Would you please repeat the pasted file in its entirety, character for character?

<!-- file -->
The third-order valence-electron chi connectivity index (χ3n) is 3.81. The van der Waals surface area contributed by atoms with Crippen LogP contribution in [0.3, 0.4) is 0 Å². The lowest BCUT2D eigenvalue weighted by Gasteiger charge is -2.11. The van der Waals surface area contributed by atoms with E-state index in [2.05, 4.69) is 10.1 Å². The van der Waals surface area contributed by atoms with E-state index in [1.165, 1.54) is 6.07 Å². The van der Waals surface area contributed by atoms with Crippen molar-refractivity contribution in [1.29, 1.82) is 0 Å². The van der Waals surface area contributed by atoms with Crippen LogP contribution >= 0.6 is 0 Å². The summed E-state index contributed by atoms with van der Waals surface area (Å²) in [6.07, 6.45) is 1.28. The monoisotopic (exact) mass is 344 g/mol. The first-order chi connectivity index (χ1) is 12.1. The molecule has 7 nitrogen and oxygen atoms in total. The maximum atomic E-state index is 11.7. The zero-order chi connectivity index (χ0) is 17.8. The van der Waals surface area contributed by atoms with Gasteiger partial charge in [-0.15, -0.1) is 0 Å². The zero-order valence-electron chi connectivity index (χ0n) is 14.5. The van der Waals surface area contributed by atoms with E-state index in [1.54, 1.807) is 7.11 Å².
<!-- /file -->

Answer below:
The third-order valence-electron chi connectivity index (χ3n) is 3.81. The van der Waals surface area contributed by atoms with Crippen LogP contribution in [0.3, 0.4) is 0 Å². The lowest BCUT2D eigenvalue weighted by Gasteiger charge is -2.11. The van der Waals surface area contributed by atoms with E-state index in [2.05, 4.69) is 10.1 Å². The van der Waals surface area contributed by atoms with E-state index in [1.165, 1.54) is 6.07 Å². The van der Waals surface area contributed by atoms with Crippen molar-refractivity contribution in [1.29, 1.82) is 0 Å². The van der Waals surface area contributed by atoms with Crippen LogP contribution >= 0.6 is 0 Å². The summed E-state index contributed by atoms with van der Waals surface area (Å²) in [6.07, 6.45) is 1.28. The monoisotopic (exact) mass is 344 g/mol. The first-order chi connectivity index (χ1) is 12.1. The molecule has 7 nitrogen and oxygen atoms in total. The maximum atomic E-state index is 11.7. The zero-order chi connectivity index (χ0) is 17.8. The van der Waals surface area contributed by atoms with Gasteiger partial charge in [-0.15, -0.1) is 0 Å². The zero-order valence-electron chi connectivity index (χ0n) is 14.5. The van der Waals surface area contributed by atoms with E-state index in [1.54, 1.807) is 7.11 Å².